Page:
Crypto crash offers lessons for investors

Regardless of whether you think cryptocurrencies will play a role in the future of finance, the recent price drop for some crypto assets offers important lessons for investors. This is especially true for younger investors who, according to media reports, may have borne the brunt of these losses.

diversify. You’ve probably heard this over and over, but the foundation of any prudent investment portfolio is proper risk management. One aspect of risk management is diversification. Another element of risk management is sizing your positions – don’t put a significant percentage of your investable wealth in any one investment. While some crypto assets may have become worthless, the collapse of a holding shouldn’t pose much of a challenge if you limited the size of the investment and were properly diversified. For example, if you had 1% of your wealth in a crypto lending platform evaporating, that would be disappointing, but shouldn’t be life-changing. With any speculative asset, you should always assume that it can go to zero. So don’t invest more than you can afford to lose.

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Charlie Farell

Diversification also means diversification of asset types. A well-diversified portfolio should consist of a few basic asset classes, such as stocks, bonds, real estate (if possible), and cash for emergencies. The more diversification you have, the less an investment can hurt you. In addition, these asset classes often perform differently during different market cycles. For example, stocks are significantly down right now, but cash is fine, short-dated bonds have been defensive, and real estate is holding up pretty well. Four years ago, cash wasn’t very exciting, but stocks were. These alternating cycles of returns can help reduce risk and volatility.

When a new asset class like crypto emerges, it’s important to keep these diversification concepts in mind. It can be tempting to chase after the prospects of quick wealth, but it must be mitigated through prudent risk management. It’s okay to invest in new things. Some are the real deal, transform the business world, and end up being very valuable. But many end up on the financial scrap heap. When venturing into new and untested areas, do so carefully and based on diversification.

Reasonable returns. Whenever an area of ​​the financial market collapses, it is often preceded by a cycle of high returns and the allure of get-rich-quick. This was true when the first tech bubble burst in 2000, when the housing bubble ended in 2008, and when crypto collapsed. There were big wins, and some people got rich, at least temporarily. But if you’re chasing big wins, be prepared to end up with big losses.

The stock market alone is risky. As you may know, it can fall 50% or more during recessions or other market panics. For taking on all that risk, the long-term annualized total return of stocks is about 10%. It’s not 20% or 30%. So if you think an investment can return 20% or 30% in the long run, you’re probably setting yourself up for disappointment or worse. There can be cycles where some assets produce high returns, but these are generally not permanent. If you’re investing in a rapidly rising sector, be prepared for the other side of this equation.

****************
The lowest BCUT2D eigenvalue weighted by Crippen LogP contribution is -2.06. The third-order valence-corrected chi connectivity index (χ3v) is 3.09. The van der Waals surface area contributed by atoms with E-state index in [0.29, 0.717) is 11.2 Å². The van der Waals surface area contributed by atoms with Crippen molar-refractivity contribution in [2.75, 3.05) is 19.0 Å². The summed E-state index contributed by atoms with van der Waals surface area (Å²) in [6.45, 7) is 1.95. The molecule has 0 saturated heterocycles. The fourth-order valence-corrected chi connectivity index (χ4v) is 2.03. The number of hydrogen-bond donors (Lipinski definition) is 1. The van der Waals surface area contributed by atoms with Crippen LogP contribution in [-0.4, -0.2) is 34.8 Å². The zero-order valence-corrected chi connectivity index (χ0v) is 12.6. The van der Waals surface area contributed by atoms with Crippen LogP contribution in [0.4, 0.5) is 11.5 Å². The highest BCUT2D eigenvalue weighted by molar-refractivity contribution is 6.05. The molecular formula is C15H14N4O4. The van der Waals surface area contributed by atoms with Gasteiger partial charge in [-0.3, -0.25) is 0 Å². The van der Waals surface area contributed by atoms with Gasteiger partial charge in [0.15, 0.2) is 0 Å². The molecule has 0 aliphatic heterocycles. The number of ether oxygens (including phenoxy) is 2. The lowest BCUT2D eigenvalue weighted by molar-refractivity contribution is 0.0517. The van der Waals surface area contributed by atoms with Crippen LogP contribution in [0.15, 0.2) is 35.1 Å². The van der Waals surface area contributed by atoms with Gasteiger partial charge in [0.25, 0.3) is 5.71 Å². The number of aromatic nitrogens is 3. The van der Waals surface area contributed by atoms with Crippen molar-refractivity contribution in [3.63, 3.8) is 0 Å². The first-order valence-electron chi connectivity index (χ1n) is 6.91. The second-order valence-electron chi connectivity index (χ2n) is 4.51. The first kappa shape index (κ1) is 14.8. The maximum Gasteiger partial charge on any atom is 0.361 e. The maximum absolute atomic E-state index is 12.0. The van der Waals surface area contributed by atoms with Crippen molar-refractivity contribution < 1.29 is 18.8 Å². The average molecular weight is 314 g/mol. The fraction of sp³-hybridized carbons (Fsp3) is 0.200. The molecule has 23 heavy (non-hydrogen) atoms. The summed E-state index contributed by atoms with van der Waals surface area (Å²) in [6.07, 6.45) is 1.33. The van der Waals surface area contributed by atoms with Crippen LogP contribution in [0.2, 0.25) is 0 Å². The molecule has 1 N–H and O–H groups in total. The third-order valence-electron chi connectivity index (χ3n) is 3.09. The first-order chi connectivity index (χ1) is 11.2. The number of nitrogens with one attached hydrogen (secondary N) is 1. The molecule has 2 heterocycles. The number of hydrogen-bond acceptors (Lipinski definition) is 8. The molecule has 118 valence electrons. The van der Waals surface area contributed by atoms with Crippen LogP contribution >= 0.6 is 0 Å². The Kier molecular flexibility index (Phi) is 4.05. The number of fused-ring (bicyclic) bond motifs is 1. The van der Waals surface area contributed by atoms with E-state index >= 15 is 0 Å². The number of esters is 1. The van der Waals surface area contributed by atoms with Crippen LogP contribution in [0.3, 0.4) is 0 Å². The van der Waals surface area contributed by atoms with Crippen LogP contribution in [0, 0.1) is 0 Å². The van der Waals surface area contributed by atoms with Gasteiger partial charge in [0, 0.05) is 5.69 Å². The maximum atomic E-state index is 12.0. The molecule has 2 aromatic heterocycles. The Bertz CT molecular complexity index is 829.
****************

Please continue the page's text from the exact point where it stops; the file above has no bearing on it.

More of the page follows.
Regulations are important. One of the challenges with crypto investments and some of the platforms they operate on is that they are currently unregulated. While it would be nice to think that people always do what is right, as James Madison is credited with saying, “If people were angels, there would be no need for government.”

If you venture into unregulated or lightly regulated assets, you should expect them to carry more operational risk than regulated things. That means they could collapse quicker, you may have fewer opportunities to get your money back, you may have fewer legal rights, and the government may not step in to help.

I realize this is a technical area of ​​finance, but finance professionals spend a lot of time understanding and complying with regulations. They are important to protect investors. So if you’re thinking of getting into something that isn’t regulated, reckon that you might not have much recourse if things go bad. If you don’t know how an investment is regulated, don’t get involved until you find out.

It is unfortunate that some investors have lost significant percentages of their portfolios in crypto. But history is full of such lessons. Do yourself a favor and implement good risk management strategies for your money. When you read stories about people who have lost their life savings, it’s often because they didn’t follow the basics.

Charlie Farrell is a partner and director at Beacon Pointe Advisors LLC. The information contained in this article is for general informational purposes only. Opinions referenced are as of the date of publication and are subject to change due to changes in market or economic conditions and may not necessarily materialize. All investments involve risk, including the loss of capital.

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